This provision was examined and explained in the case of In Re Prashant Bhushan (2021). In this case, the Supreme Court observed that the Court is empowered to initiate suo-moto proceedings under Section 15 of the Contempt of Courts Act and it does not have to seek the permission of the Attorney General of India in this regard because the power to initiate contempt proceedings is an inherent power vested in the Supreme Court and the High Courts. Once the Court takes cognizance of the matter, the only two parties in the dispute would be the Court and the contemnor and the Court has to ensure that the principles of natural justice are followed during the hearing.

Hearing of the case

Section 18 of the Contempt of Courts Act states that the cases of criminal contempt should be heard and determined by a bench of a minimum of two judges.


Section 20 of the Contempt of Courts Act states that contempt proceedings cannot be initiated against the contemnor after the expiry of 1 year from the date of the incident. 

Punishment for contempt of court

Section 12 of the Contempt of Courts Act states that any person who is found guilty of the offence of contempt of court shall be punishable with imprisonment that may extend to 6 months or with a fine that may extend to ₹2,000 or both.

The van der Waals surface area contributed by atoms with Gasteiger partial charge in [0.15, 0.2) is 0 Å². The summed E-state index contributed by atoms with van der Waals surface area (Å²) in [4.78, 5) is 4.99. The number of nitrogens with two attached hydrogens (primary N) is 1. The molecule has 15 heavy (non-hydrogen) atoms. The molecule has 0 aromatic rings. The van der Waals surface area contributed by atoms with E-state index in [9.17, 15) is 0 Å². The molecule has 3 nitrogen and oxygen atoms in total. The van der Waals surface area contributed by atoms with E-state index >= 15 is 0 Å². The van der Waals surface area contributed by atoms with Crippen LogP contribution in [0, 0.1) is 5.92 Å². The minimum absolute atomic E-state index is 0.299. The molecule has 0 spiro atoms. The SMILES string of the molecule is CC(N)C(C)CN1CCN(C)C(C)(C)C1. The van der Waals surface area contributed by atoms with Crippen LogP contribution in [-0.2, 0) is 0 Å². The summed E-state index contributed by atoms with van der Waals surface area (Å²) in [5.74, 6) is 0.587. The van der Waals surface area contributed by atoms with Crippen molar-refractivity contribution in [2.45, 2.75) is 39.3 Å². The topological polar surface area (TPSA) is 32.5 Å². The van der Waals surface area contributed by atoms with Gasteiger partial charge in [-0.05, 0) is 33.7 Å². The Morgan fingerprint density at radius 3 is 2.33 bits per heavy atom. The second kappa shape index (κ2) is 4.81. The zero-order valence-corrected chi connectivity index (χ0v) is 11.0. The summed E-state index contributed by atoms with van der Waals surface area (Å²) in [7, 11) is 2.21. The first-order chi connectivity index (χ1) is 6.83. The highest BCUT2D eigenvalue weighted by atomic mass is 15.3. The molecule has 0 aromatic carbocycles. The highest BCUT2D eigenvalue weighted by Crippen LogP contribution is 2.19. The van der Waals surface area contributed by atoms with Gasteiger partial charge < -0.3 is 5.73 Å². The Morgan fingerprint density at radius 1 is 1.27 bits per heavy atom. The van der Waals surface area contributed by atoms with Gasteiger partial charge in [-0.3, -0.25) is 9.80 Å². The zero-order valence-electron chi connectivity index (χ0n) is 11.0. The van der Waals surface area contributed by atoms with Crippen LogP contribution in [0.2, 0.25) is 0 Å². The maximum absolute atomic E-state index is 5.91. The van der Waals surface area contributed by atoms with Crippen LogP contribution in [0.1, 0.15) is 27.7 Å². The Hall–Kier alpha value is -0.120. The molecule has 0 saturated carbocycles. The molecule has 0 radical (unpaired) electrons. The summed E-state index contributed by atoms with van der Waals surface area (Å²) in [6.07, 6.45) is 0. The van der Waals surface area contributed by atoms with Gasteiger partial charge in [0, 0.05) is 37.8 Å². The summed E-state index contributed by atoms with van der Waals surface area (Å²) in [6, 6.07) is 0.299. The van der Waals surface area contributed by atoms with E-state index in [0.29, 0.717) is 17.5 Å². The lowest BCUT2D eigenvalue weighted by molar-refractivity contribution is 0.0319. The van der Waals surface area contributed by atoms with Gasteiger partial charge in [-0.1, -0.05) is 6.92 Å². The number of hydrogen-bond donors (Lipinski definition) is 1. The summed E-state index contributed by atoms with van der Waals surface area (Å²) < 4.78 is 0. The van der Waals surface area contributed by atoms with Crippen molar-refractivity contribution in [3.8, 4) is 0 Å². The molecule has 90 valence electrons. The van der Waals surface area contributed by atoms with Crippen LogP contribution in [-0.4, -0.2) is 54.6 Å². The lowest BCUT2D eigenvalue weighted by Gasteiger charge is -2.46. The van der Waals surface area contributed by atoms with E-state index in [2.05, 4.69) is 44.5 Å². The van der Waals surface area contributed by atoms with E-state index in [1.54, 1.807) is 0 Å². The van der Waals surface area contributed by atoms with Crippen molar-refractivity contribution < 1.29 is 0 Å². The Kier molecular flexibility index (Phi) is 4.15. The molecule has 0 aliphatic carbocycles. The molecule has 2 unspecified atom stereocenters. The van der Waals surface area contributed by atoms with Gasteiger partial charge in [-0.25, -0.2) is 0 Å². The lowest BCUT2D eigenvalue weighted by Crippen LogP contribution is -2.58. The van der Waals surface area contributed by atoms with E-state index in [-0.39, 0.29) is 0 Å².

Indian Penal Code, 1860

Assault on a public servant

Section 353 of the Indian Penal Code states that any person who assaults a public servant and uses criminal force against such public servant with the intent of deterring or preventing the public servant from executing his legal duties shall be punishable with imprisonment that may extend to two years or with fine or both. This is a non-bailable offence.

Punishment for causing voluntary hurt

Voluntary hurt has been defined under Section 321 of IPC as any action committed by any person with the intent of causing harm to any person. The punishment for voluntarily causing hurt has been prescribed under Section 323 of IPC as imprisonment that may extend to one year or a fine that may extend to ₹1,000 or both.

Applicability of penal provisions in this case

The present case would come under the ambit of criminal contempt because the Sessions Judge was attacked in the courtroom while legal proceedings were going on. Thus, in light of the precedent laid down in Delhi Judicial Services Association v. the State of Gujarat, the same would amount to obstruction of the administration of justice and therefore fall under the ambit of criminal contempt. Also, the acts of assaulting a public servant and voluntarily causing him to hurt are offences that are punishable under the Indian Penal Code. Thus, while determining the punishment the Court will have to read Section 12 of the Contempt of Courts Act along with Section 353 and 323 of the Indian Penal Code.